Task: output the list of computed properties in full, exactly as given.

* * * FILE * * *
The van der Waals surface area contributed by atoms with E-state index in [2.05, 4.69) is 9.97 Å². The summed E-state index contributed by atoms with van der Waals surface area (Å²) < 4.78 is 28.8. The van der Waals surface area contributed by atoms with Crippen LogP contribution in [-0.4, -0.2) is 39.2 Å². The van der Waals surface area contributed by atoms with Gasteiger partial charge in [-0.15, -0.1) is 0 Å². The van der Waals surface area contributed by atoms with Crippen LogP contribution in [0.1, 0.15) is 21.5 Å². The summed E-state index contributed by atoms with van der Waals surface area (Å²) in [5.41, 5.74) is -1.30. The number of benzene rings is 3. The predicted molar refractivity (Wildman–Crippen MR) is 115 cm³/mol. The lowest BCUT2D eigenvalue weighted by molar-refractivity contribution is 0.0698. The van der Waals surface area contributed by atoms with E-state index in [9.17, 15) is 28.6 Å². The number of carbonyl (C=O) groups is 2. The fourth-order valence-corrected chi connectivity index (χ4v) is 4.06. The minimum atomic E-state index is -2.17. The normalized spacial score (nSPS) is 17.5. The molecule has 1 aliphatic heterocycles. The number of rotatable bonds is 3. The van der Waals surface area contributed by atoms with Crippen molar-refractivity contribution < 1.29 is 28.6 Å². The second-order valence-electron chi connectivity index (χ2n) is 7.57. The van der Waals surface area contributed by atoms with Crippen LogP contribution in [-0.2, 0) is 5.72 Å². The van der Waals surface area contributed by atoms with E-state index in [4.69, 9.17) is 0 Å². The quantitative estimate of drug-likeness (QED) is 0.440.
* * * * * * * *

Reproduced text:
The van der Waals surface area contributed by atoms with E-state index in [2.05, 4.69) is 9.97 Å². The summed E-state index contributed by atoms with van der Waals surface area (Å²) < 4.78 is 28.8. The van der Waals surface area contributed by atoms with Crippen LogP contribution in [-0.4, -0.2) is 39.2 Å². The van der Waals surface area contributed by atoms with Gasteiger partial charge in [-0.15, -0.1) is 0 Å². The van der Waals surface area contributed by atoms with Crippen LogP contribution in [0.1, 0.15) is 21.5 Å². The summed E-state index contributed by atoms with van der Waals surface area (Å²) in [5.41, 5.74) is -1.30. The number of benzene rings is 3. The predicted molar refractivity (Wildman–Crippen MR) is 115 cm³/mol. The lowest BCUT2D eigenvalue weighted by molar-refractivity contribution is 0.0698. The van der Waals surface area contributed by atoms with E-state index in [9.17, 15) is 28.6 Å². The number of carbonyl (C=O) groups is 2. The fourth-order valence-corrected chi connectivity index (χ4v) is 4.06. The minimum atomic E-state index is -2.17. The normalized spacial score (nSPS) is 17.5. The molecule has 1 aliphatic heterocycles. The number of rotatable bonds is 3. The van der Waals surface area contributed by atoms with Crippen molar-refractivity contribution < 1.29 is 28.6 Å². The second-order valence-electron chi connectivity index (χ2n) is 7.57. The van der Waals surface area contributed by atoms with Crippen LogP contribution in [-0.2, 0) is 5.72 Å². The van der Waals surface area contributed by atoms with E-state index in [4.69, 9.17) is 0 Å². The quantitative estimate of drug-likeness (QED) is 0.440.